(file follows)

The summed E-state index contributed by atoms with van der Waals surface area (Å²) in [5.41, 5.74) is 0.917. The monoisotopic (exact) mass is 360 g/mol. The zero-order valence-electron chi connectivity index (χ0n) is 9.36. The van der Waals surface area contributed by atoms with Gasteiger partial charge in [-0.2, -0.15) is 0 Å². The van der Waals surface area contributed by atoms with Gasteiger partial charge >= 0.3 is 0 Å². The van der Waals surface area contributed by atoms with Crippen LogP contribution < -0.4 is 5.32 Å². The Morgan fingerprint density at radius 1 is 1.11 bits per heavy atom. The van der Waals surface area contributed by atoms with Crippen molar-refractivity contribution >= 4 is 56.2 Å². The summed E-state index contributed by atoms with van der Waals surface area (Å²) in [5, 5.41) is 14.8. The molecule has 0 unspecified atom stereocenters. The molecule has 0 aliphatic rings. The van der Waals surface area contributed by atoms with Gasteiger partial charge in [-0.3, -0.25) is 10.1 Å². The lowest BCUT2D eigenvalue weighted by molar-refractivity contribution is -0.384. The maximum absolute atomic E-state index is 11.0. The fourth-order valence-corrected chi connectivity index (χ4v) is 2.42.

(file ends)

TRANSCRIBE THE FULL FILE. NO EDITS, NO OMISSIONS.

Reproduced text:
The summed E-state index contributed by atoms with van der Waals surface area (Å²) in [5.41, 5.74) is 0.917. The monoisotopic (exact) mass is 360 g/mol. The zero-order valence-electron chi connectivity index (χ0n) is 9.36. The van der Waals surface area contributed by atoms with Gasteiger partial charge in [-0.2, -0.15) is 0 Å². The van der Waals surface area contributed by atoms with Gasteiger partial charge >= 0.3 is 0 Å². The van der Waals surface area contributed by atoms with Crippen LogP contribution < -0.4 is 5.32 Å². The Morgan fingerprint density at radius 1 is 1.11 bits per heavy atom. The van der Waals surface area contributed by atoms with Crippen molar-refractivity contribution >= 4 is 56.2 Å². The summed E-state index contributed by atoms with van der Waals surface area (Å²) in [5, 5.41) is 14.8. The molecule has 0 unspecified atom stereocenters. The molecule has 0 aliphatic rings. The van der Waals surface area contributed by atoms with Gasteiger partial charge in [-0.3, -0.25) is 10.1 Å². The lowest BCUT2D eigenvalue weighted by molar-refractivity contribution is -0.384. The maximum absolute atomic E-state index is 11.0. The fourth-order valence-corrected chi connectivity index (χ4v) is 2.42.